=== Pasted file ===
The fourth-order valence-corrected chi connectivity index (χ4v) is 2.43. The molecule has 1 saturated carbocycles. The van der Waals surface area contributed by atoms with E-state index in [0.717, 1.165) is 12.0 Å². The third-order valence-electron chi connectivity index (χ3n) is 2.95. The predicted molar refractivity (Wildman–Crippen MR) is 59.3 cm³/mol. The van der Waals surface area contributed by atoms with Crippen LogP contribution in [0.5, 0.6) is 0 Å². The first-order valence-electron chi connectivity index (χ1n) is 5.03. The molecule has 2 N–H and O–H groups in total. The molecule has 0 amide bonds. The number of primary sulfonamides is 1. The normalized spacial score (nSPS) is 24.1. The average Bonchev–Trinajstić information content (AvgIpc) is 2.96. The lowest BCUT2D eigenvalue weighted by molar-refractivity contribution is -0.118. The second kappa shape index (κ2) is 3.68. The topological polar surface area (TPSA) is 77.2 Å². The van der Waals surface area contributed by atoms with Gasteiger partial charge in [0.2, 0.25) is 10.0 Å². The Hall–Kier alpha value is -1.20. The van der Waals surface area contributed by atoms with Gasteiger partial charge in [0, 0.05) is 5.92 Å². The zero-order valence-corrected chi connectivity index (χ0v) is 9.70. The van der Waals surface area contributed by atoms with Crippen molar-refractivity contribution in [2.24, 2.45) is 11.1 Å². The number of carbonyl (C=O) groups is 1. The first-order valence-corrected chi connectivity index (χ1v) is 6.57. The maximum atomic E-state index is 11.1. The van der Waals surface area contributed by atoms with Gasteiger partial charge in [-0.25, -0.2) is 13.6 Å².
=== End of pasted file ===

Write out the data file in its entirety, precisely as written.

The fourth-order valence-corrected chi connectivity index (χ4v) is 2.43. The molecule has 1 saturated carbocycles. The van der Waals surface area contributed by atoms with E-state index in [0.717, 1.165) is 12.0 Å². The third-order valence-electron chi connectivity index (χ3n) is 2.95. The predicted molar refractivity (Wildman–Crippen MR) is 59.3 cm³/mol. The van der Waals surface area contributed by atoms with Crippen LogP contribution in [0.5, 0.6) is 0 Å². The first-order valence-electron chi connectivity index (χ1n) is 5.03. The molecule has 2 N–H and O–H groups in total. The molecule has 0 amide bonds. The number of primary sulfonamides is 1. The normalized spacial score (nSPS) is 24.1. The average Bonchev–Trinajstić information content (AvgIpc) is 2.96. The lowest BCUT2D eigenvalue weighted by molar-refractivity contribution is -0.118. The second kappa shape index (κ2) is 3.68. The topological polar surface area (TPSA) is 77.2 Å². The van der Waals surface area contributed by atoms with Gasteiger partial charge in [0.2, 0.25) is 10.0 Å². The Hall–Kier alpha value is -1.20. The van der Waals surface area contributed by atoms with Gasteiger partial charge in [0, 0.05) is 5.92 Å². The zero-order valence-corrected chi connectivity index (χ0v) is 9.70. The van der Waals surface area contributed by atoms with Crippen molar-refractivity contribution in [2.24, 2.45) is 11.1 Å². The number of carbonyl (C=O) groups is 1. The first-order valence-corrected chi connectivity index (χ1v) is 6.57. The maximum atomic E-state index is 11.1. The van der Waals surface area contributed by atoms with Gasteiger partial charge in [-0.25, -0.2) is 13.6 Å².